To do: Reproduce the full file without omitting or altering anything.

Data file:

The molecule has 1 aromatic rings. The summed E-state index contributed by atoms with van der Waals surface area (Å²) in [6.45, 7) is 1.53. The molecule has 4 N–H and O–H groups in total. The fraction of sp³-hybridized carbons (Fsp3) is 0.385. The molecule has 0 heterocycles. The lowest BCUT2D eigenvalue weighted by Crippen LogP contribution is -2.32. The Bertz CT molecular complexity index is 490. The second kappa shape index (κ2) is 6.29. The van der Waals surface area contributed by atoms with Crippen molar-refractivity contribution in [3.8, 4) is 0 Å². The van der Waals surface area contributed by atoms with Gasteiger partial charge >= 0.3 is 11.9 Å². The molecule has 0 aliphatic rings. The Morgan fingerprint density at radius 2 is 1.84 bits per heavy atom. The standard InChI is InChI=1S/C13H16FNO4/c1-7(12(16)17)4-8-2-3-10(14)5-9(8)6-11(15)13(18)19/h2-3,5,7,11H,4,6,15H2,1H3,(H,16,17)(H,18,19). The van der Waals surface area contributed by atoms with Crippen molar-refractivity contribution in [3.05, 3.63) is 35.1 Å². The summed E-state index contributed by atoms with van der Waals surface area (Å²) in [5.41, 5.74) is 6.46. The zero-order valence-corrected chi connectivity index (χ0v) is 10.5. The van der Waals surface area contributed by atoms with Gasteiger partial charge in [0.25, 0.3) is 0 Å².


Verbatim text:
The molecule has 1 aromatic rings. The summed E-state index contributed by atoms with van der Waals surface area (Å²) in [6.45, 7) is 1.53. The molecule has 4 N–H and O–H groups in total. The fraction of sp³-hybridized carbons (Fsp3) is 0.385. The molecule has 0 heterocycles. The lowest BCUT2D eigenvalue weighted by Crippen LogP contribution is -2.32. The Bertz CT molecular complexity index is 490. The second kappa shape index (κ2) is 6.29. The van der Waals surface area contributed by atoms with Crippen molar-refractivity contribution in [3.8, 4) is 0 Å². The van der Waals surface area contributed by atoms with Gasteiger partial charge >= 0.3 is 11.9 Å². The molecule has 0 aliphatic rings. The Morgan fingerprint density at radius 2 is 1.84 bits per heavy atom. The standard InChI is InChI=1S/C13H16FNO4/c1-7(12(16)17)4-8-2-3-10(14)5-9(8)6-11(15)13(18)19/h2-3,5,7,11H,4,6,15H2,1H3,(H,16,17)(H,18,19). The van der Waals surface area contributed by atoms with Crippen molar-refractivity contribution in [3.05, 3.63) is 35.1 Å². The summed E-state index contributed by atoms with van der Waals surface area (Å²) in [5.41, 5.74) is 6.46. The zero-order valence-corrected chi connectivity index (χ0v) is 10.5. The van der Waals surface area contributed by atoms with Gasteiger partial charge in [0.25, 0.3) is 0 Å².